Suddenly, as I stuffed my last shirt into the satchel and struggled to close the clamps, I heard a knock at the door.

I froze.

Who could that be?

My heart raced, my palms itched, my temples pounded--pounded so hard I didn't just feel them, I heard them ... actually heard them, for God's sake.  I looked around.  It wouldn't do to have anything lying about that might give me away.  But everything looked normal, everything looked natural.  I quickly shoved my cased under the bed and paused.

Silence.

I let out a deep breath.  Had I been mistaken?  I must have been.  I checked my watch.  Nearly 10:30.  No one would come calling at 10:30 at night.  Not on a Wednesday.  Not on a work night.

I listened some more.  The only sounds in an otherwise still sanctum were the steady klickety-klack of the roaches as their little feet skittered across the Formica table in the kitchen.

I was just in the process of bending down to pull my satchel out from under the bed when I heard it again.  Louder, this time, more insistent.  I shot up, my eyes bulging.  This time, there was no mistaking it.

Fuck!  I spat.  I had slipped up.  I knew it.  I had missed some tiny, nearly inconceivable detail and would now have to pay for my carelessness.

But that was impossible.  I'd followed my plan down to the letter--even so far as giving my boss at the bank a note from my doctor, ordering me to Arizona for three months of asthmatic R&R.  He was a friend, a guy I went to school with, not really a doctor but a pharmacist--close enough.  I slipped him a fifty and told him I desperately needed a break for a few weeks.  That was all it had taken.  Not only had my boss bought it hook, line, and sinker, but he actually expressed his deepest sympathies and concerns.  He even put me on medical sick leave from the bank, meaning I could continue drawing my paycheck, which I conveniently instructed Accounting to send to a drop-box in Tucson, where it would be forwarded to me in Mexico.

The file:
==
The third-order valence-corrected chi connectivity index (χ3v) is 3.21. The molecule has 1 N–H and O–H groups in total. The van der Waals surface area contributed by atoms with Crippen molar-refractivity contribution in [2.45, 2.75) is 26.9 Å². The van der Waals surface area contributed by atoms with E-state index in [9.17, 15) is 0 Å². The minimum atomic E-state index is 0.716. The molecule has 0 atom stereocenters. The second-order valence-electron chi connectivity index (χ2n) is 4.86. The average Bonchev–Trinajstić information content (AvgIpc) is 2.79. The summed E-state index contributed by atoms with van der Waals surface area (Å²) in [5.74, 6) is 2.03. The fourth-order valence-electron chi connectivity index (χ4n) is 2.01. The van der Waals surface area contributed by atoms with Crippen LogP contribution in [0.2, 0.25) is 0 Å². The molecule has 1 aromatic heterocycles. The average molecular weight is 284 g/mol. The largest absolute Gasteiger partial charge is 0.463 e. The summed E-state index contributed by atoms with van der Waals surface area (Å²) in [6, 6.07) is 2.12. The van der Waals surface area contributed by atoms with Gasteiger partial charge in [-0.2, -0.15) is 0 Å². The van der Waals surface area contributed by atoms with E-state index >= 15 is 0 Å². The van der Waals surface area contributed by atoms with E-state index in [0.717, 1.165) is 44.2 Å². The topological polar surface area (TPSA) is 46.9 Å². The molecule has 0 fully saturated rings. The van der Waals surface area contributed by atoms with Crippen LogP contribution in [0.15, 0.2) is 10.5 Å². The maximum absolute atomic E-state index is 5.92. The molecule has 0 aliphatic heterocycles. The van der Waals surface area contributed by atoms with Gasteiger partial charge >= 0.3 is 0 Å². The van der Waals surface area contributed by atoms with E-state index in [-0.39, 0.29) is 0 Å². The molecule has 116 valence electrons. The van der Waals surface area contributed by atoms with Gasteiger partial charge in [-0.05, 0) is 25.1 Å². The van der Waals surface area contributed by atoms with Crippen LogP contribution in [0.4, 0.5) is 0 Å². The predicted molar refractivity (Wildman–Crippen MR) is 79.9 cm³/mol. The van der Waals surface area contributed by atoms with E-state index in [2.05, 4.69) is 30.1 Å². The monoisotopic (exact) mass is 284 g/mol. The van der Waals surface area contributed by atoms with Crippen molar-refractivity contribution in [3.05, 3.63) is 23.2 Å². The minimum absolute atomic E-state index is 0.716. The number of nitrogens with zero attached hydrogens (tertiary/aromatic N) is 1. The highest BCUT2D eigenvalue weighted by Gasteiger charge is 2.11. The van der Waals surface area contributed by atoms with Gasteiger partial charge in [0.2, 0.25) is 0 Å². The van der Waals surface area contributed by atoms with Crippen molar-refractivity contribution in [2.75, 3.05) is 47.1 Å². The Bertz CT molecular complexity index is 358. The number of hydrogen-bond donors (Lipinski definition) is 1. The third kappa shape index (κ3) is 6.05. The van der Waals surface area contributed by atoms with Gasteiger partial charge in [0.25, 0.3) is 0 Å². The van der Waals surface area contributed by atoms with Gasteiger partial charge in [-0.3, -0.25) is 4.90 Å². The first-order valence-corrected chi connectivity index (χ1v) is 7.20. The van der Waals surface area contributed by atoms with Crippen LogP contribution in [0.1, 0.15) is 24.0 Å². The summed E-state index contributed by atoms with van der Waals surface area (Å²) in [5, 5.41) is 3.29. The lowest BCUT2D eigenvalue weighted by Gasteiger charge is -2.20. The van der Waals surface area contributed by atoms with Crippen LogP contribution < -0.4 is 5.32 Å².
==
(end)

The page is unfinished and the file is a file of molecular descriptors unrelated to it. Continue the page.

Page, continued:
"You lucky son-of-a-gun," Fred announced when I'd told him of my misfortunes.  "While we're here, suffering through the snow and freezing weather, you'll be basking in the sunshine by the pool and flirting with all those pretty girls!"  I smiled to myself.  Little did he know.

The knock sounded again, louder than the last.  It was Mrs. Martinowicz come to say goodbye.  That was it.  To wish me luck ... maybe even refund me half my rent.  That would be fine with me.  I could use a little extra traveling cash.  It never hurt, you know.

I let out another deep breath, straightened my tie, and walked across the kitchen to the door.  I lifted the latch, but Mrs. Martinowicz was nowhere to be found.

"Mr. Singleton?  Joseph Singleton?" the taller of the two men asked.  He wore a suit like a Maxwell Street bum and smelled like an cheap undertaker.  His eyes were cold, glossy, black.  His lips were dry and white.  I couldn't tell whether or not he had any color at all in his face.

"Yes," I said.

"Mr. Singleton, we have a warrant for your arrest."

I froze.  Could I have heard right?  Was he a cop?  I glanced at the second man, a uniform, and realized what was happening.